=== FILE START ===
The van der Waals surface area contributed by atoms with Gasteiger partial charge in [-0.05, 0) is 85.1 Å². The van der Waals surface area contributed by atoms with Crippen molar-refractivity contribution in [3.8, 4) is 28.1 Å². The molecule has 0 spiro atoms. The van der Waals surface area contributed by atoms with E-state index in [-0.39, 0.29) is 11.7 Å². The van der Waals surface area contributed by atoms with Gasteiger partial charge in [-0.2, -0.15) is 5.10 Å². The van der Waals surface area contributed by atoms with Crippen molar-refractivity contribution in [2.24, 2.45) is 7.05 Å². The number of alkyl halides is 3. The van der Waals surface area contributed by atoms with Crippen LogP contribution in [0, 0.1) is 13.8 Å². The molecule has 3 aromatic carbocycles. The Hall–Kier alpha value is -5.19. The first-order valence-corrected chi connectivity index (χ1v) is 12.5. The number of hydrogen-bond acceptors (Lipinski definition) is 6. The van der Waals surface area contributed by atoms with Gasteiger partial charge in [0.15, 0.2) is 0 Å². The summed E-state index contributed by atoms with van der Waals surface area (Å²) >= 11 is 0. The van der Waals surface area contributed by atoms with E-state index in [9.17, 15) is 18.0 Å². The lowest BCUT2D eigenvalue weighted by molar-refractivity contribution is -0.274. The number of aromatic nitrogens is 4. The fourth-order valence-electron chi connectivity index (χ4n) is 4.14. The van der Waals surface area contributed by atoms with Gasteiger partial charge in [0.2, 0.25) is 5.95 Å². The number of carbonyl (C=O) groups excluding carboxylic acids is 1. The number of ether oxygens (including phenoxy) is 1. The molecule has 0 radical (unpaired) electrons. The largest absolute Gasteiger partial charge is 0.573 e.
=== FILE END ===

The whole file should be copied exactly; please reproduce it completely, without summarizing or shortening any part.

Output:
The van der Waals surface area contributed by atoms with Gasteiger partial charge in [-0.05, 0) is 85.1 Å². The van der Waals surface area contributed by atoms with Crippen molar-refractivity contribution in [3.8, 4) is 28.1 Å². The molecule has 0 spiro atoms. The van der Waals surface area contributed by atoms with E-state index in [-0.39, 0.29) is 11.7 Å². The van der Waals surface area contributed by atoms with Gasteiger partial charge in [-0.2, -0.15) is 5.10 Å². The van der Waals surface area contributed by atoms with Crippen molar-refractivity contribution in [2.24, 2.45) is 7.05 Å². The number of alkyl halides is 3. The van der Waals surface area contributed by atoms with Crippen LogP contribution in [0, 0.1) is 13.8 Å². The molecule has 3 aromatic carbocycles. The Hall–Kier alpha value is -5.19. The first-order valence-corrected chi connectivity index (χ1v) is 12.5. The number of hydrogen-bond acceptors (Lipinski definition) is 6. The van der Waals surface area contributed by atoms with Gasteiger partial charge in [0.15, 0.2) is 0 Å². The summed E-state index contributed by atoms with van der Waals surface area (Å²) >= 11 is 0. The van der Waals surface area contributed by atoms with E-state index in [9.17, 15) is 18.0 Å². The lowest BCUT2D eigenvalue weighted by molar-refractivity contribution is -0.274. The number of aromatic nitrogens is 4. The fourth-order valence-electron chi connectivity index (χ4n) is 4.14. The van der Waals surface area contributed by atoms with Gasteiger partial charge in [0.2, 0.25) is 5.95 Å². The number of carbonyl (C=O) groups excluding carboxylic acids is 1. The number of ether oxygens (including phenoxy) is 1. The molecule has 0 radical (unpaired) electrons. The largest absolute Gasteiger partial charge is 0.573 e.